Travellers were attracted to India since ancient times. They wrote in detail about their experiences in India. During medieval period, Al Biruni came to India with Sultan Mahmud Ghazni who invaded India 18 times. Kitab-ul-Hind, authored by Al- Biruni, was written in Arabic. Difficulties faced by Al Biruni included understanding Sanskrit. While understanding the Caste System, he compared it to Persia which had four social categories. However, Al Biruni disapproved notion of pollution, saying that the concept of social pollution in caste system, was against the laws of nature.

Ibn Battuta, a native of Morocco, believed in gaining experience while travelling. He set off for India in 1332-33. There, Muhammad bin Tughlaq: Sultan of Delhi appointed him as Qazi of Delhi. Ibn Battuta went to China in 1342 as ambassador, before returning to Morocco in 1347. He gave rich, interesting and impressive descriptions. He also described things unknown to him, including betel leaves and coconut. He described Indian cities as full of opportunities, densely populated and prosperous. Ibn Battuta has given the details of the functioning of the postal system, a vital source for the Sultan to gather information.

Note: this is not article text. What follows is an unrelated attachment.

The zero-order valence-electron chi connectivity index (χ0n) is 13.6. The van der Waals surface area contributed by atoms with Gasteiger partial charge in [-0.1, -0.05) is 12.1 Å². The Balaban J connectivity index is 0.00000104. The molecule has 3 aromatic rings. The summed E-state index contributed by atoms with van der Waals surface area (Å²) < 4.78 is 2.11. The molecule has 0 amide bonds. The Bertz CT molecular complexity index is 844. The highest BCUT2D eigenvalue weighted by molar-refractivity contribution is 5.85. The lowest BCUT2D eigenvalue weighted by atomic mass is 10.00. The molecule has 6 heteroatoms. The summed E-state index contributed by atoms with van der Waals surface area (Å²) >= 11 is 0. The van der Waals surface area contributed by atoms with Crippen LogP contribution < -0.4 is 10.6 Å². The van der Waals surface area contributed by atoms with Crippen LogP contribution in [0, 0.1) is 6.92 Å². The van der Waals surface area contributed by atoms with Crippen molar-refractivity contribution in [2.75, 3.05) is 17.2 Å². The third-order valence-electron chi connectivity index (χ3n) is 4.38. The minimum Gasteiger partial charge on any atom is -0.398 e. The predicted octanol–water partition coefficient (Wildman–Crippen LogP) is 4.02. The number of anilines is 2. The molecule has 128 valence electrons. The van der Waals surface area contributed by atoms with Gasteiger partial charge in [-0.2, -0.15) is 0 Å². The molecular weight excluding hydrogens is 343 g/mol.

Francois Bernier was a French physician and traveler who spent 12 years in India. In his work - Travels in the Mughal Empire – he portrayed India inferior to Europe and described Indian society as poor and impoverished. He asserted that Crown ownership was against the agrarian growth. Bernier has categorised Indian towns on the basis of their functions. He also described Sati practice in India.

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